One of the oddest things for me at this gathering was that fact that I had always wondered about this kid, George Winslow, who got to act in movies with Marilyn Monroe. I always wondered what happened to him and it tickled me to death to be in the same small living room listening to his remembrance of Marilyn, which became rather weepy at times. He seemed to be an emotional wreck, which may be the all too typical condition of former child actors who are fawned over as children, and then dumped when they were are no longer the cute little thing everybody loved so much. For George, his signature fog horn voice gave up on him as well, when he reached puberty. Instead of getting lower, it got higher and he lost the sotto voice. He does small parts now, but you would never recognize him as the child actor he once was. Even after knowing he was going to be there, I could not find him. I was really surprised to see the guy who stood up when he was introduced. He was dressed in a beat up 50's raincoat and neckerchief that barely tied around his thick neck. You don't see men wearing neckerchiefs much anymore. I suppose any one growing up bouncing on the knees of the likes of people like Marilyn Monroe, Gary Grant, and Ginger Rogers, was bound to be a non-conformist. I would think after that, all people would be totally boring. I couldn't help thinking he had the tortured look of a person that thought he had fallen from grace, when all he did was to simply grow up.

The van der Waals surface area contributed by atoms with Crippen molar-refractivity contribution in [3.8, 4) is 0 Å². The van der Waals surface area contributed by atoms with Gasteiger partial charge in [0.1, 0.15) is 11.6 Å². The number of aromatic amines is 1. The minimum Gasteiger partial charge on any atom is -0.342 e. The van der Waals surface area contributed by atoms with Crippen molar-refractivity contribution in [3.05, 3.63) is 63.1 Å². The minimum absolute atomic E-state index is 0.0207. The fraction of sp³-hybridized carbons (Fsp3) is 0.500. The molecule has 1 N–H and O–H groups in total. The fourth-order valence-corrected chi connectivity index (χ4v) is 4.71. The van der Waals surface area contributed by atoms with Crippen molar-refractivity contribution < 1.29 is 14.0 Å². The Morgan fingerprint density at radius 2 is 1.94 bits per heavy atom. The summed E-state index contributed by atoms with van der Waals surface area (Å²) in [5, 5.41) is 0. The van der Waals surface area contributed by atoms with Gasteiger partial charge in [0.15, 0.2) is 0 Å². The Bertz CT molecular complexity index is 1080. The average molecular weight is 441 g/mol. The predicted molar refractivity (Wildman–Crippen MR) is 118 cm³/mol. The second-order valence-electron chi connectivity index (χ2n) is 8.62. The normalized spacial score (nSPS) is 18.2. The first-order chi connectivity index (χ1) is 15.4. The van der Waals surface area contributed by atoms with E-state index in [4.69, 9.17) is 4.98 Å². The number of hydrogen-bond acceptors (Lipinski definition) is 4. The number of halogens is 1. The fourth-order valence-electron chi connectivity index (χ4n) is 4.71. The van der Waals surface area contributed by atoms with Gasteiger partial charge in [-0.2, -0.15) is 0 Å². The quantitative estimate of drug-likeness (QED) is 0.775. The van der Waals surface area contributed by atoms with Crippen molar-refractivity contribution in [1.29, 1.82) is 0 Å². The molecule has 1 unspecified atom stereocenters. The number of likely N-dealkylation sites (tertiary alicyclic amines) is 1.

Mr. Winslow mentioned that he could still remember where he was when he heard the news that Marilyn had died. At that moment I got such a clear picture of the day in my parents home when I heard the news. I was in my teens and I remember breaking down and crying like a baby when I heard the reporter say that Marilyn had been found dead. My tears weren't only for Marilyn. My mother, herself a Marilyn Monroe type, with her platinum hair and the way she liked to dress, reminded me of Marilyn when I was a child. My mother also had severe emotional problems. The parallel was always there for me. My mother's mental illness was just beginning to bloom then and I was just beginning to realize the extent of the problem. I think I may have been the first in the family to really understand it. I could see that my mom and Marilyn were both so beautiful, but that demon inside them would never let them enjoy it. It was minutes before I heard the news that Marilyn had died, that I realized that my mother would never really ever get over this illness. The tragic proportions of the life I saw my mother and father engaged in became all too clear. The radio was playing and I think it was raining outside. It was hot and humid, the air so thick, you could cut it with a knife. It was not second after that awful realization, that I heard the news of Marilyn's death and the damn holding back the tears just burst. I stood there with my mother and father in the room and started to cry. I broke down and I could not stop. I just stood there looking at the both of them and cried my eyes out.